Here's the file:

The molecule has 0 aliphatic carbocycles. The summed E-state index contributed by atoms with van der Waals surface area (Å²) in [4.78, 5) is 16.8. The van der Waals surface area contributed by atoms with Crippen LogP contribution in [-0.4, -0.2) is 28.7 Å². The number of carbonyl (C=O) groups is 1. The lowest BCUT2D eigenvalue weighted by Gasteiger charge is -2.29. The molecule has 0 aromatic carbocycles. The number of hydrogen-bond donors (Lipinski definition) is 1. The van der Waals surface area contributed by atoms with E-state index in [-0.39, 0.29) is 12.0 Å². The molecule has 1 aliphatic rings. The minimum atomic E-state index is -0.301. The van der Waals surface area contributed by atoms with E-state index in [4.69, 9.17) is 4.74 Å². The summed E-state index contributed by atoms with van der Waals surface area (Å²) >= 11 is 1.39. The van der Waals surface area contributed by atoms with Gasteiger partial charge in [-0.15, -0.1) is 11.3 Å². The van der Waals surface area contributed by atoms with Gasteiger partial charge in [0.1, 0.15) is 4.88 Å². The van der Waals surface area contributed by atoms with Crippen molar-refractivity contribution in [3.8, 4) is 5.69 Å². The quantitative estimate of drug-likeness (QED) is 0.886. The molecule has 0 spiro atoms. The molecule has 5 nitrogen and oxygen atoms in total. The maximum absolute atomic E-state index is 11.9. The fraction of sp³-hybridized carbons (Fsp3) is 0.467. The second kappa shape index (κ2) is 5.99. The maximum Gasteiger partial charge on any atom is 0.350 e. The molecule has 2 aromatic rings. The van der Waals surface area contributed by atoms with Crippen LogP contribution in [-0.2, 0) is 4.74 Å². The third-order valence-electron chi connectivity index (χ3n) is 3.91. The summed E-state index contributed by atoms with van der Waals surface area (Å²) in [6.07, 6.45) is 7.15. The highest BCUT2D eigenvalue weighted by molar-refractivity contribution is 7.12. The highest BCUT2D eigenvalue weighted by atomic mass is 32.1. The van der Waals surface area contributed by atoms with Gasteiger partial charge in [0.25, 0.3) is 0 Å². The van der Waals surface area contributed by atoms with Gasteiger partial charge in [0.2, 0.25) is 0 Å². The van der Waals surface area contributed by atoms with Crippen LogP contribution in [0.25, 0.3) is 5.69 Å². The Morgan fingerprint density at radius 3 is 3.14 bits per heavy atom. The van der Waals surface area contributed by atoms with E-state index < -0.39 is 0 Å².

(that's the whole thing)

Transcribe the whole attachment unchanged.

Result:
The molecule has 0 aliphatic carbocycles. The summed E-state index contributed by atoms with van der Waals surface area (Å²) in [4.78, 5) is 16.8. The van der Waals surface area contributed by atoms with Crippen LogP contribution in [-0.4, -0.2) is 28.7 Å². The number of carbonyl (C=O) groups is 1. The lowest BCUT2D eigenvalue weighted by Gasteiger charge is -2.29. The molecule has 0 aromatic carbocycles. The number of hydrogen-bond donors (Lipinski definition) is 1. The van der Waals surface area contributed by atoms with E-state index in [-0.39, 0.29) is 12.0 Å². The molecule has 1 aliphatic rings. The minimum atomic E-state index is -0.301. The van der Waals surface area contributed by atoms with E-state index in [4.69, 9.17) is 4.74 Å². The summed E-state index contributed by atoms with van der Waals surface area (Å²) >= 11 is 1.39. The van der Waals surface area contributed by atoms with Gasteiger partial charge in [-0.15, -0.1) is 11.3 Å². The van der Waals surface area contributed by atoms with Gasteiger partial charge in [0.1, 0.15) is 4.88 Å². The van der Waals surface area contributed by atoms with Crippen molar-refractivity contribution in [3.8, 4) is 5.69 Å². The quantitative estimate of drug-likeness (QED) is 0.886. The molecule has 0 spiro atoms. The molecule has 5 nitrogen and oxygen atoms in total. The maximum absolute atomic E-state index is 11.9. The fraction of sp³-hybridized carbons (Fsp3) is 0.467. The second kappa shape index (κ2) is 5.99. The maximum Gasteiger partial charge on any atom is 0.350 e. The molecule has 2 aromatic rings. The van der Waals surface area contributed by atoms with Crippen LogP contribution in [-0.2, 0) is 4.74 Å². The third-order valence-electron chi connectivity index (χ3n) is 3.91. The summed E-state index contributed by atoms with van der Waals surface area (Å²) in [6.07, 6.45) is 7.15. The highest BCUT2D eigenvalue weighted by molar-refractivity contribution is 7.12. The highest BCUT2D eigenvalue weighted by atomic mass is 32.1. The van der Waals surface area contributed by atoms with Gasteiger partial charge in [0.25, 0.3) is 0 Å². The van der Waals surface area contributed by atoms with Gasteiger partial charge in [0.2, 0.25) is 0 Å². The van der Waals surface area contributed by atoms with Crippen LogP contribution in [0.25, 0.3) is 5.69 Å². The Morgan fingerprint density at radius 3 is 3.14 bits per heavy atom. The van der Waals surface area contributed by atoms with E-state index < -0.39 is 0 Å².